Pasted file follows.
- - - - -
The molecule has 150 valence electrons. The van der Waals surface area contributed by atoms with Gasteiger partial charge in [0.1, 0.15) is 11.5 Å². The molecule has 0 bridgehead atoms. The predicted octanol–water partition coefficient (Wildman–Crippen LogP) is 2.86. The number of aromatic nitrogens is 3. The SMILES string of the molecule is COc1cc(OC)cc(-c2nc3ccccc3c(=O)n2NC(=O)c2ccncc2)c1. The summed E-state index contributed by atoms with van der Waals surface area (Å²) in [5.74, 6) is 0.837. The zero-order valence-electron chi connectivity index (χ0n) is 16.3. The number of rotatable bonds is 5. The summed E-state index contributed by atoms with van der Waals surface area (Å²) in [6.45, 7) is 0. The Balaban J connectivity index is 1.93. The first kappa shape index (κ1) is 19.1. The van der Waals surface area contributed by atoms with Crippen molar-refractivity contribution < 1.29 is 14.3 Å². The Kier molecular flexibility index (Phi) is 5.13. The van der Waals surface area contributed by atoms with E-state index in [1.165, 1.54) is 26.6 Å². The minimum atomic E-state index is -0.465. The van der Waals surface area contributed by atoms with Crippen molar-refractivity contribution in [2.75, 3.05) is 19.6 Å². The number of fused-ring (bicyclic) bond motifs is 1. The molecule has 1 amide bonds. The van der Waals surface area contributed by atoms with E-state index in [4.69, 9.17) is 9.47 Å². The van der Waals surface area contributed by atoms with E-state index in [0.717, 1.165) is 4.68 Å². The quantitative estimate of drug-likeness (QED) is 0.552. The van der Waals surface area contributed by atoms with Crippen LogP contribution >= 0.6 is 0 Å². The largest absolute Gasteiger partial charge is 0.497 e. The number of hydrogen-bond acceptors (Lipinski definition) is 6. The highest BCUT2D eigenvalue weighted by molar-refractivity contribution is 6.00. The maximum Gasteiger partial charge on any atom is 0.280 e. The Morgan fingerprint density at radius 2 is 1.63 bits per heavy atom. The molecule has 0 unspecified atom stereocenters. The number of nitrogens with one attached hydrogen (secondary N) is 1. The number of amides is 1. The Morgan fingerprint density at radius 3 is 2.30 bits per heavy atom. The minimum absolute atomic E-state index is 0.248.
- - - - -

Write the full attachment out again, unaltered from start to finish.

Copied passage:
The molecule has 150 valence electrons. The van der Waals surface area contributed by atoms with Gasteiger partial charge in [0.1, 0.15) is 11.5 Å². The molecule has 0 bridgehead atoms. The predicted octanol–water partition coefficient (Wildman–Crippen LogP) is 2.86. The number of aromatic nitrogens is 3. The SMILES string of the molecule is COc1cc(OC)cc(-c2nc3ccccc3c(=O)n2NC(=O)c2ccncc2)c1. The summed E-state index contributed by atoms with van der Waals surface area (Å²) in [5.74, 6) is 0.837. The zero-order valence-electron chi connectivity index (χ0n) is 16.3. The number of rotatable bonds is 5. The summed E-state index contributed by atoms with van der Waals surface area (Å²) in [6.45, 7) is 0. The Balaban J connectivity index is 1.93. The first kappa shape index (κ1) is 19.1. The van der Waals surface area contributed by atoms with Crippen molar-refractivity contribution < 1.29 is 14.3 Å². The Kier molecular flexibility index (Phi) is 5.13. The van der Waals surface area contributed by atoms with E-state index in [1.165, 1.54) is 26.6 Å². The minimum atomic E-state index is -0.465. The van der Waals surface area contributed by atoms with Crippen molar-refractivity contribution in [2.75, 3.05) is 19.6 Å². The number of fused-ring (bicyclic) bond motifs is 1. The molecule has 1 amide bonds. The van der Waals surface area contributed by atoms with E-state index in [4.69, 9.17) is 9.47 Å². The van der Waals surface area contributed by atoms with E-state index in [0.717, 1.165) is 4.68 Å². The quantitative estimate of drug-likeness (QED) is 0.552. The van der Waals surface area contributed by atoms with Crippen LogP contribution >= 0.6 is 0 Å². The largest absolute Gasteiger partial charge is 0.497 e. The number of hydrogen-bond acceptors (Lipinski definition) is 6. The highest BCUT2D eigenvalue weighted by molar-refractivity contribution is 6.00. The maximum Gasteiger partial charge on any atom is 0.280 e. The Morgan fingerprint density at radius 2 is 1.63 bits per heavy atom. The molecule has 0 unspecified atom stereocenters. The number of nitrogens with one attached hydrogen (secondary N) is 1. The number of amides is 1. The Morgan fingerprint density at radius 3 is 2.30 bits per heavy atom. The minimum absolute atomic E-state index is 0.248.